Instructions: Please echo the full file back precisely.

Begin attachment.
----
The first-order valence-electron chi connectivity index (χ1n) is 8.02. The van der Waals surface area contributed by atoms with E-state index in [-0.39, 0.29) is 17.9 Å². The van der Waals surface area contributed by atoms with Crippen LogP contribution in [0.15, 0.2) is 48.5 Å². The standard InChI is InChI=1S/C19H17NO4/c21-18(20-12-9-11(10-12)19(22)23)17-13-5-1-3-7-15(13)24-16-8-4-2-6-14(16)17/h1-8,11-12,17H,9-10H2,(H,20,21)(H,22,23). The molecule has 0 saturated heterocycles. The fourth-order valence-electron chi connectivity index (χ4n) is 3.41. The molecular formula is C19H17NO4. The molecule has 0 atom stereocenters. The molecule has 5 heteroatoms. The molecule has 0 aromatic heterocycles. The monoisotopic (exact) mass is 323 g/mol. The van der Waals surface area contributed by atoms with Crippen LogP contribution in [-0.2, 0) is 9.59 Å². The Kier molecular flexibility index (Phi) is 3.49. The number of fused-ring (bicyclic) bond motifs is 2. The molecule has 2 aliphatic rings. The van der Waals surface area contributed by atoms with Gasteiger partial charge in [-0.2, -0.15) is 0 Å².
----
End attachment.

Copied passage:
The first-order valence-electron chi connectivity index (χ1n) is 8.02. The van der Waals surface area contributed by atoms with E-state index in [-0.39, 0.29) is 17.9 Å². The van der Waals surface area contributed by atoms with Crippen LogP contribution in [0.15, 0.2) is 48.5 Å². The standard InChI is InChI=1S/C19H17NO4/c21-18(20-12-9-11(10-12)19(22)23)17-13-5-1-3-7-15(13)24-16-8-4-2-6-14(16)17/h1-8,11-12,17H,9-10H2,(H,20,21)(H,22,23). The molecule has 0 saturated heterocycles. The fourth-order valence-electron chi connectivity index (χ4n) is 3.41. The molecular formula is C19H17NO4. The molecule has 0 atom stereocenters. The molecule has 5 heteroatoms. The molecule has 0 aromatic heterocycles. The monoisotopic (exact) mass is 323 g/mol. The van der Waals surface area contributed by atoms with Crippen LogP contribution in [-0.2, 0) is 9.59 Å². The Kier molecular flexibility index (Phi) is 3.49. The number of fused-ring (bicyclic) bond motifs is 2. The molecule has 2 aliphatic rings. The van der Waals surface area contributed by atoms with Gasteiger partial charge in [-0.2, -0.15) is 0 Å².